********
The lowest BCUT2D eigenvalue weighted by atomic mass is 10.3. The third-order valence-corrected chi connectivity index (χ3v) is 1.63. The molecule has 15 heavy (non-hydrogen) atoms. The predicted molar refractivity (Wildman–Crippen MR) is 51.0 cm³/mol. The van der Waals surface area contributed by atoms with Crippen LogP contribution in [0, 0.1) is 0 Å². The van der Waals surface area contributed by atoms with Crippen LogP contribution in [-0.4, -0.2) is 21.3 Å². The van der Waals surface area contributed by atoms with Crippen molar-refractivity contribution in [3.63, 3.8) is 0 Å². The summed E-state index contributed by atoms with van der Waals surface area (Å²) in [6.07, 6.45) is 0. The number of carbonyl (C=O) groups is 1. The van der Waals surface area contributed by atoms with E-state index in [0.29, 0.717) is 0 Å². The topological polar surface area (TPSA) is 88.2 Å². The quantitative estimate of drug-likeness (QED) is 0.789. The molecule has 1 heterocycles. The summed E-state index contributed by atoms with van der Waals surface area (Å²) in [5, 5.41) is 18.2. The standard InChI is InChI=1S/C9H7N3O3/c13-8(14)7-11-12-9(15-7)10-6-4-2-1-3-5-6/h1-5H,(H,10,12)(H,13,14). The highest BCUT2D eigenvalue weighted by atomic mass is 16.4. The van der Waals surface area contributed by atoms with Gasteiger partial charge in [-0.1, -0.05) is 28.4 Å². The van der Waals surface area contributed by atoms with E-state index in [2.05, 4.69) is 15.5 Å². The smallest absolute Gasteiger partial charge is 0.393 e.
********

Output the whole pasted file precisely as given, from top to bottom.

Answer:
The lowest BCUT2D eigenvalue weighted by atomic mass is 10.3. The third-order valence-corrected chi connectivity index (χ3v) is 1.63. The molecule has 15 heavy (non-hydrogen) atoms. The predicted molar refractivity (Wildman–Crippen MR) is 51.0 cm³/mol. The van der Waals surface area contributed by atoms with Crippen LogP contribution in [0, 0.1) is 0 Å². The van der Waals surface area contributed by atoms with Crippen LogP contribution in [-0.4, -0.2) is 21.3 Å². The van der Waals surface area contributed by atoms with Crippen molar-refractivity contribution in [3.63, 3.8) is 0 Å². The summed E-state index contributed by atoms with van der Waals surface area (Å²) in [6.07, 6.45) is 0. The number of carbonyl (C=O) groups is 1. The van der Waals surface area contributed by atoms with E-state index in [0.29, 0.717) is 0 Å². The topological polar surface area (TPSA) is 88.2 Å². The quantitative estimate of drug-likeness (QED) is 0.789. The molecule has 1 heterocycles. The summed E-state index contributed by atoms with van der Waals surface area (Å²) in [5, 5.41) is 18.2. The standard InChI is InChI=1S/C9H7N3O3/c13-8(14)7-11-12-9(15-7)10-6-4-2-1-3-5-6/h1-5H,(H,10,12)(H,13,14). The highest BCUT2D eigenvalue weighted by atomic mass is 16.4. The van der Waals surface area contributed by atoms with Gasteiger partial charge in [-0.1, -0.05) is 28.4 Å². The van der Waals surface area contributed by atoms with E-state index in [2.05, 4.69) is 15.5 Å². The smallest absolute Gasteiger partial charge is 0.393 e.